Children that move to the United States from other countries are consistently surprised about one unique feature of the American school system, the importance school sports plays in the lives of students here. As one student who moved here from South Korea explained:
“Sports are a big deal here.”
She is talking about her New Jersey high school, Shawnee High. This school, which is typical, has 18 different sports teams, including golf and bowling. They have six tennis courts, beautiful grassy fields, and even a Hall of Fame.
“They have days when teams dress up in Hawaiian clothes or pajamas just because—‘We’re the soccer team!’?” she says.
In comparison, students in South Korea spend a lot more time sitting at their school desks, and it shows. Fifteen-year-olds there rank fourth in the world on a test of critical thinking in math. What do they do for sports? They play soccer on a dirt field during their lunch break. Sometimes they bring badminton rackets from home and fake the existence of a net.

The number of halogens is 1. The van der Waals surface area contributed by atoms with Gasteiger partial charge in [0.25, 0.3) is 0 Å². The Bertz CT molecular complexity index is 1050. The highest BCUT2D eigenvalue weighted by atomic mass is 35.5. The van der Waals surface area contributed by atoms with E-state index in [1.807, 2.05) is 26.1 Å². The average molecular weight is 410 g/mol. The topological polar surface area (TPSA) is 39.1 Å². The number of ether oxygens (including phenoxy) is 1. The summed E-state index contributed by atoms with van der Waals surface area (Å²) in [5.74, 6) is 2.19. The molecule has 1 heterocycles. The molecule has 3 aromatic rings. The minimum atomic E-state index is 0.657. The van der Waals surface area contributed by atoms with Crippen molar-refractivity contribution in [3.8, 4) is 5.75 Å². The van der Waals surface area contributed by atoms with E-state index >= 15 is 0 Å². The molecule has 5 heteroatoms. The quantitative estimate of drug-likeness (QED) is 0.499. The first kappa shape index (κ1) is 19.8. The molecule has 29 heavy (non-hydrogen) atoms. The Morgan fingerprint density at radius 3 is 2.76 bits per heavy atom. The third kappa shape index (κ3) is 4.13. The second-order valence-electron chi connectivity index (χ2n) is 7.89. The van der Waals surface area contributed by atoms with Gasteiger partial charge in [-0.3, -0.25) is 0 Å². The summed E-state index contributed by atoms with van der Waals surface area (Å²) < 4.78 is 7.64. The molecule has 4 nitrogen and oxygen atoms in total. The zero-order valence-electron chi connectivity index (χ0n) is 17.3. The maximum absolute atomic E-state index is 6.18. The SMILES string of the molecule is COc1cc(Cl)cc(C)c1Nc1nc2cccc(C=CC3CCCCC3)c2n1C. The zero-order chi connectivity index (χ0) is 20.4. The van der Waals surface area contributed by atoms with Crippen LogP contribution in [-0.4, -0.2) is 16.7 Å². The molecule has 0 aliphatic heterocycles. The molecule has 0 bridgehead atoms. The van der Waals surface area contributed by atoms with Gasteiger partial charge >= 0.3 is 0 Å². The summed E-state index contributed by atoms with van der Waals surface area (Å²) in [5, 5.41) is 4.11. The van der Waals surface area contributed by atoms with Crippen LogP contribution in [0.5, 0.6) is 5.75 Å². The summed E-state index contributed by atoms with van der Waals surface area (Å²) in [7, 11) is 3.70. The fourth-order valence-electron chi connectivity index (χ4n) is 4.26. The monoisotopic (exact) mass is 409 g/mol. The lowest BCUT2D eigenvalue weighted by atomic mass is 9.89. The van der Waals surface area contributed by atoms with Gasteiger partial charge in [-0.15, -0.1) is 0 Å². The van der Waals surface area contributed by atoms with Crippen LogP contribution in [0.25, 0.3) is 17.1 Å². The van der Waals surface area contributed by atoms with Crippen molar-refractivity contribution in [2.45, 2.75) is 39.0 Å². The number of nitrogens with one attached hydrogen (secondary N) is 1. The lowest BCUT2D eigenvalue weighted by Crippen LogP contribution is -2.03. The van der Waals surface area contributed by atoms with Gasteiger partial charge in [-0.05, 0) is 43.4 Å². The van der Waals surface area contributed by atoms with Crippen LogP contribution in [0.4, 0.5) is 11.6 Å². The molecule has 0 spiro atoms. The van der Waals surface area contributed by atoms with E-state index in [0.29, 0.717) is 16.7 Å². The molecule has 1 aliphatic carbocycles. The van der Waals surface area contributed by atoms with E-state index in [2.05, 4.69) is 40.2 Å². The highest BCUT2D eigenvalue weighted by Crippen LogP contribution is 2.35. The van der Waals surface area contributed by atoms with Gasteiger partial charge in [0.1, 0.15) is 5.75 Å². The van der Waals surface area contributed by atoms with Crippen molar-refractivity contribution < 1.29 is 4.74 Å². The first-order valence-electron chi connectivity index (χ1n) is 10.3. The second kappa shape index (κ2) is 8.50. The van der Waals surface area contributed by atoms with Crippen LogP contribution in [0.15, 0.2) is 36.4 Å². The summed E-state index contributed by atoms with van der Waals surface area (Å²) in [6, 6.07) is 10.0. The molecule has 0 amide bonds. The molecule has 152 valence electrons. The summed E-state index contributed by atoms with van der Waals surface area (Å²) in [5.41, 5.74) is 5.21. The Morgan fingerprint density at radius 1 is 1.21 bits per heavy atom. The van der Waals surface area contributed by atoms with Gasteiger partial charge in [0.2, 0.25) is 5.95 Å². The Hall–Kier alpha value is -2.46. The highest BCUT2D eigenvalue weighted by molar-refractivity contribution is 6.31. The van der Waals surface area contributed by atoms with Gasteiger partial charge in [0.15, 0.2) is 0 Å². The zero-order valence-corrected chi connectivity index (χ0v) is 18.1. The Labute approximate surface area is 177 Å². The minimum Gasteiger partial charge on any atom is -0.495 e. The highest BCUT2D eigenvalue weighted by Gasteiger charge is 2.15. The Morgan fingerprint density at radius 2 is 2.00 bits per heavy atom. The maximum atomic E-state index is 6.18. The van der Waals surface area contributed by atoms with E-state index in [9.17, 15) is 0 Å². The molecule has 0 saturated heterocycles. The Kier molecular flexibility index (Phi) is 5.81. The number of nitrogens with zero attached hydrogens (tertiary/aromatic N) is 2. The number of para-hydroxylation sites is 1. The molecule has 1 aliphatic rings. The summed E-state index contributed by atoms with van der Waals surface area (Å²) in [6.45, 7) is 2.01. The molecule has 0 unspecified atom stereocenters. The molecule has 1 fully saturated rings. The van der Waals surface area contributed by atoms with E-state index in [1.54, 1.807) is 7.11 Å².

The romance US schools have with sports is almost non-existent in other countries around the world. Yet somehow this huge difference rarely comes up in the debate on how to get our schools’ up to par with the rest of the world. The US ranks 31st on that same critical thinking math test mentioned above. Yes, there are certainly other challenges affecting the academic environment such as poorly trained teachers and poverty. But what about this other huge difference? Is the fascination with sports here in the US sending the wrong message to our children about what school is really for in the first place?